Democracy has been a very constant topic in educational research, especially from the 1980s. The hegemonic conceptions of democracy, coming from political theory and sociology, have been introducing democracy as a government procedure in which participation seems to work as an administration technique, as a means of legitimating granted integration. However, both sociology and political science offer us different democratic, non-hegemonic theories in which participation is an element which fosters emancipation and, therefore, social change. This article provides a discussion about two of these perspectives: Boaventura dos Santos' participative democracy and Ernesto Laclau and Chantall Mouffe's radical and plural democracy. It is, thus, an attempt to contribute to the improvement of theoretical perspectives which can be used in studies about democracy in education.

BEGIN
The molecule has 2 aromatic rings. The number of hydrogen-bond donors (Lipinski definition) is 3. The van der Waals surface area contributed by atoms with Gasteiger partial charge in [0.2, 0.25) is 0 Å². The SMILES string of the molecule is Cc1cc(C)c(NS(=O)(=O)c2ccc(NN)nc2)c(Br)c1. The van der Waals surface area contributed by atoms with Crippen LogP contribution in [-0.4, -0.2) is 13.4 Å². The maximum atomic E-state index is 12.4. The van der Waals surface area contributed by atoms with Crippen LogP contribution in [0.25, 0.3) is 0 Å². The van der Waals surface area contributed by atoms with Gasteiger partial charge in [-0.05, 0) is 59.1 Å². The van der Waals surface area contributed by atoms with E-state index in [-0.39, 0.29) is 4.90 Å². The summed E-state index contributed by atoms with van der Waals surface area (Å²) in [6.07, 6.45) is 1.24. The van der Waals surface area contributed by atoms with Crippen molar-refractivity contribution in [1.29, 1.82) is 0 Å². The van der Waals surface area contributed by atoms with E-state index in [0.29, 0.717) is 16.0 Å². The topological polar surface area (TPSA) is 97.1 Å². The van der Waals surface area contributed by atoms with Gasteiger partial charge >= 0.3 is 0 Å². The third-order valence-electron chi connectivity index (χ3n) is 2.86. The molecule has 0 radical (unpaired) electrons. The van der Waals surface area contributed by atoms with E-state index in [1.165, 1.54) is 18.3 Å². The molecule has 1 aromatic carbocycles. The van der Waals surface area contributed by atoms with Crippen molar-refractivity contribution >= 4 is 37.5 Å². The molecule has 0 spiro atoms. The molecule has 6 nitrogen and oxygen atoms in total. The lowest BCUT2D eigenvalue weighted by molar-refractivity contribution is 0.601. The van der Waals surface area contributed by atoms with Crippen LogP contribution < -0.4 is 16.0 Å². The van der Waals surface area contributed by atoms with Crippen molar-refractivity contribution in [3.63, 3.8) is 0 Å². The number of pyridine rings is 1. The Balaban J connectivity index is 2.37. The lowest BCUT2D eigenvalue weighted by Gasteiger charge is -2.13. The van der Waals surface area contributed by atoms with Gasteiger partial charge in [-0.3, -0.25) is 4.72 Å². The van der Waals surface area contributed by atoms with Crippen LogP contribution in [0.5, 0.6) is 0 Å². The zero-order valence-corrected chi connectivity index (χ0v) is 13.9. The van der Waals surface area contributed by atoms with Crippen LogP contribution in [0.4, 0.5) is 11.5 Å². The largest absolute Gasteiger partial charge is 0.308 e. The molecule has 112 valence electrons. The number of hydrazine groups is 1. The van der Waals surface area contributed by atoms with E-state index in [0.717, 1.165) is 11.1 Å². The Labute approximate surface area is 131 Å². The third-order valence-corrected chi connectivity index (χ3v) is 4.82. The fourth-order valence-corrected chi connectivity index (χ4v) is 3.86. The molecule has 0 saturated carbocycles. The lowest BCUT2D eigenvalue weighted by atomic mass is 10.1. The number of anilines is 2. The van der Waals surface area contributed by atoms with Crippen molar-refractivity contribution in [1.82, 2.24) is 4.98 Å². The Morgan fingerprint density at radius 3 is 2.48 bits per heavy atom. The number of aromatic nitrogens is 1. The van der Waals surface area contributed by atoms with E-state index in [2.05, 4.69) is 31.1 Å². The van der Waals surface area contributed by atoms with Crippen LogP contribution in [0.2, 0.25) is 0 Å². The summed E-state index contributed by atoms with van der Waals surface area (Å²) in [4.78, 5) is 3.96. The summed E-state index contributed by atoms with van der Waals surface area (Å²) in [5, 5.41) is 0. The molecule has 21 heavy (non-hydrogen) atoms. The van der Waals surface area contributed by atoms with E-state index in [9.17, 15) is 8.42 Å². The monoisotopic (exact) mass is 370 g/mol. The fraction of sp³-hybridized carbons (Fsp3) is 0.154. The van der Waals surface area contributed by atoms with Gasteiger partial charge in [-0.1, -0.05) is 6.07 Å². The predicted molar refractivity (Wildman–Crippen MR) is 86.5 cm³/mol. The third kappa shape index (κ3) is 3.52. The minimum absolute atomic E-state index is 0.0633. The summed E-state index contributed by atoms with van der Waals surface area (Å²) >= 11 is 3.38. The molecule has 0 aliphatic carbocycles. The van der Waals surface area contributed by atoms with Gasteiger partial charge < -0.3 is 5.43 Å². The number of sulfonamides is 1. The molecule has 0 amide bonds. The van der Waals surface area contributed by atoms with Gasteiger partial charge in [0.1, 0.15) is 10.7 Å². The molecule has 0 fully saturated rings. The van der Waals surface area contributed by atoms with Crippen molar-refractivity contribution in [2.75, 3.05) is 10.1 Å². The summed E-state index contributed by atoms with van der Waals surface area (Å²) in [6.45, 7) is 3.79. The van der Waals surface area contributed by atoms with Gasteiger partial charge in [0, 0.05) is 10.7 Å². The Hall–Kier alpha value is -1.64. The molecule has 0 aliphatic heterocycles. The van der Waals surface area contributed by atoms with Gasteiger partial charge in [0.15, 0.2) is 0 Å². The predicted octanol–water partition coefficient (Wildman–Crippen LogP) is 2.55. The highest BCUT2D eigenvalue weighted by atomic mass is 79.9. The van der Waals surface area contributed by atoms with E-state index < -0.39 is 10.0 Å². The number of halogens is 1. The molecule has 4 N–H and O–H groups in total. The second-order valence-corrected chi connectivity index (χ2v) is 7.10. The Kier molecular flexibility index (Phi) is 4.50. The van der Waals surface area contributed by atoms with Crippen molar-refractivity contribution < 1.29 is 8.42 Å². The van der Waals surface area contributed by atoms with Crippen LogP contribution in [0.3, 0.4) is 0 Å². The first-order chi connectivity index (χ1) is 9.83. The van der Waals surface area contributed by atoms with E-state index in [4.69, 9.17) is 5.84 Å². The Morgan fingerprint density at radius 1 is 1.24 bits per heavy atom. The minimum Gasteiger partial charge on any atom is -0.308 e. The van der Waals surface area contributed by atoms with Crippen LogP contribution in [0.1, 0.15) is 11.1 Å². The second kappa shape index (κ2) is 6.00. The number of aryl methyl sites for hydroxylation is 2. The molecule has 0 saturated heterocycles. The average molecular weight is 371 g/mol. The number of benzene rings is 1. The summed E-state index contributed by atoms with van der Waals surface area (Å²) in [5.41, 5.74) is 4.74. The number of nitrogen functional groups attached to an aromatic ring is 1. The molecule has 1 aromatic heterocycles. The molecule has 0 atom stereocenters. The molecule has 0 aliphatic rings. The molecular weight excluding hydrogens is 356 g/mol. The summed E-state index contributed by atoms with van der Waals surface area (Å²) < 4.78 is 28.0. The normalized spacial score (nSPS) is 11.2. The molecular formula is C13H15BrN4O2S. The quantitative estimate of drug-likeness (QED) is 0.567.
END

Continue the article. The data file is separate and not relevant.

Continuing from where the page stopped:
Participative democracy; Radical and plural democracy; Education; Emancipation; Social change